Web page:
NCCN Roundtable Considers the Changing Oncology Landscape: Evolution or Revolution?
An expert panel explored the changing state of oncology, as it pertains to current disparities in the quality and value of cancer care, the implementation of big data, and the shift to more personalized care and advanced care planning.
FORT WASHINGTON, PA — The National Comprehensive Cancer Network® (NCCN®) hosted its second roundtable of the NCCN 18th Annual Conference: Advancing the Standard of Cancer Care™ titled, The Changing Oncology Landscape: Evolution or Revolution?, on Friday, March 15, 2013. An expert panel of physicians, moderated by Clifford Goodman, PhD, The Lewin Group, discussed the ever-evolving oncology landscape, as it pertains to current disparities in the quality and value of cancer care, the implementation of big data, and the shift to more personalized care and advanced care planning.
The expert panel represented a variety of stakeholders in health care and oncology today. The panelists included Roy Beveridge, MD, Chief Medical Officer, McKesson Specialty Health; John Fox, MD, MHA, Associate Vice President of Medical Affairs, Priority Health; Susan A. Higgins, MD, MS, Associate Professor, Department of Radiation Oncology, Yale University School of Medicine; Martin Kohn, MD, MS, Chief Medical Scientist, Care Delivery Systems, IBM Research; John J. “Jack” Mahoney, MD, MPH, Chief Medical Officer, Florida Health Care Coalition; Lee N. Newcomer, MD, MHA, Senior Vice President, Oncology, Genetics and Women’s Health, UnitedHealthcare; and Andrew von Eschenbach, MD, President, Samaritan Health Initiatives.
Dr. Goodman initiated the roundtable by stating, “Certainly, this landscape is shifting beneath our feet. These are unsteady times.” He opened the discussion by asking the panelists to touch on the disparities present in oncology today.
Dr. Higgins, an oncologist specializing in ovarian and breast cancers, explained the differing epidemiology across varying socioeconomic demographics and describing how, as a doctor in the richest state in the nation, she still sees patients with stage 4 breast cancer, which, she notes, is “really a third-world disease.”
Dr. Mahoney agreed with Dr. Higgins’ statement, saying, “It’s become more acute that lately...companies are hiring again and the people they are hiring have a higher risk profile than the population that’s been there for a while.” He noted that for this new population, the rates of heart disease and diabetes are higher, and patients are presenting with further cancer progression. “It’s a reflection of the fact that in an economic downtime, people bypass preventative care.”
Moving from disparities in oncology, Dr. Goodman asked Dr. Fox, “What are the things we need to be doing to improve cancer care and outcomes?”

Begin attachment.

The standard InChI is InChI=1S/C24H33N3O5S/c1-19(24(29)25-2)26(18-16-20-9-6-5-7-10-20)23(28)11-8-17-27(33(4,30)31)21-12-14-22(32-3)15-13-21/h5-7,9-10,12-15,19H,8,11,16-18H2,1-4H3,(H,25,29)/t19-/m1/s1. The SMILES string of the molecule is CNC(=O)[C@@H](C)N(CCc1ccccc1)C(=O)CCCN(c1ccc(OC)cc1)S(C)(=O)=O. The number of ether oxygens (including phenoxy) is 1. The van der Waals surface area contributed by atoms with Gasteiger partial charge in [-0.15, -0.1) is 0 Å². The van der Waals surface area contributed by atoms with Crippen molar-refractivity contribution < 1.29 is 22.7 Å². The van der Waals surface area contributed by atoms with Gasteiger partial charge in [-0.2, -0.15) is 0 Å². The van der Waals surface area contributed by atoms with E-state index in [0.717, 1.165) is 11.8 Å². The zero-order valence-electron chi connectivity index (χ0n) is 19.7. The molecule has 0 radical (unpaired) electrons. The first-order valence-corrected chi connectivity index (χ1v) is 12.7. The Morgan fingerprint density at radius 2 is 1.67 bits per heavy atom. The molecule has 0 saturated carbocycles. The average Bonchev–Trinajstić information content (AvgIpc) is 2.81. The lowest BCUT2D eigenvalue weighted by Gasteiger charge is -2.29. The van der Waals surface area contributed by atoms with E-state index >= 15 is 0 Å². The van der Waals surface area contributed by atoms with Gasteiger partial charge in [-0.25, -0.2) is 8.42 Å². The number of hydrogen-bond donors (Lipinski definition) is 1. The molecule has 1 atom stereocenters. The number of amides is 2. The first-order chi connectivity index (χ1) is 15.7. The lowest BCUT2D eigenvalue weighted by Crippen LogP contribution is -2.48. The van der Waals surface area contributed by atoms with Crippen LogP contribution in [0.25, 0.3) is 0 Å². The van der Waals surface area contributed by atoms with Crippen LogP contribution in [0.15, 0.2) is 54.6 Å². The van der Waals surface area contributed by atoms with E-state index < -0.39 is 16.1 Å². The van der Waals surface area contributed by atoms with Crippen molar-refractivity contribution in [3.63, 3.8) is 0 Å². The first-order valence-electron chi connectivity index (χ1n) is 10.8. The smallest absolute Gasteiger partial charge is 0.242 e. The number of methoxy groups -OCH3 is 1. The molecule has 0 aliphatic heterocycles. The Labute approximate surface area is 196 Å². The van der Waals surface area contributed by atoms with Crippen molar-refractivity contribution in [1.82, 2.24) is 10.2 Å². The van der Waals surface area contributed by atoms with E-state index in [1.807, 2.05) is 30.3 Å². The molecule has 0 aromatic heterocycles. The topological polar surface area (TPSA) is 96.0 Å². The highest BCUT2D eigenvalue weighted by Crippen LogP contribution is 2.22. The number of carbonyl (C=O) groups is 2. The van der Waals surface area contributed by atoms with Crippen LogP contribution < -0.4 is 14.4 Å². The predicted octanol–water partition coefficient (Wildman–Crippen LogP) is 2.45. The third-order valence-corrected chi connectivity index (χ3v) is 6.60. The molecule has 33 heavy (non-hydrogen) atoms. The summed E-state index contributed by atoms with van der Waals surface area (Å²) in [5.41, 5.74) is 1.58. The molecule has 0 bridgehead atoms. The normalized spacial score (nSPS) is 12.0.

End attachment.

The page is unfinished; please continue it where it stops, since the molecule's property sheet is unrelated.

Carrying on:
“There are a host of experiments going on in the country that are focused on how we pay for cancer care…How do we pay for better outcomes and what outcomes are valuable?” said Dr. Fox. “In our way of thinking, the outcomes that are most valuable are those that are most valuable to patients.” He went on to discuss the importance of advanced care planning and the effect that palliative care, combined with chemotherapy, has in extending the life of patients.
“Are we delivering the right mix of services to cancer patients?” Dr. Goodman asked Dr. Higgins.
She noted that there needs to better training for physicians on how to talk to their patients about their wishes as a means of providing them with better value and quality of life. “The idea of service is losing traction as far as how we identify as physicians,” Dr. Higgins continued. “It is being overlooked—in terms of training—we are thinking more about performance-based issues that are not related to talking, to discussion, and to really being able to have a really effective discussion with patients about their wishes.”
Dr. von Eschenbach suggested that physicians require more diverse preparation in order to provide appropriate services to the survivor population: “We are not preparing as much for success and we are seeing more and more of a need for rehabilitation to be part of that continuum of care. We are seeing a lot of morbidities emerge now with cancer survivors and that’s going to be a part of the cost and part of the continuum of appropriate oncologic care.”
The conversation turned to the need for outcomes data, defined quality, and personalized medicine as Dr. Goodman questioned the panel about cancer big data.
Dr. Kohn kicked off the discussion by describing Watson, the natural language processor that IBM is programming to assist oncologists with treatment. He later explained, “Big data isn’t just lots of data. It’s often described as being characterized by the four V’s, which is Volume, Velocity, Variety, and Variability. You need to be able to deal with the four of those V’s if you’re going to do anything useful with the information.”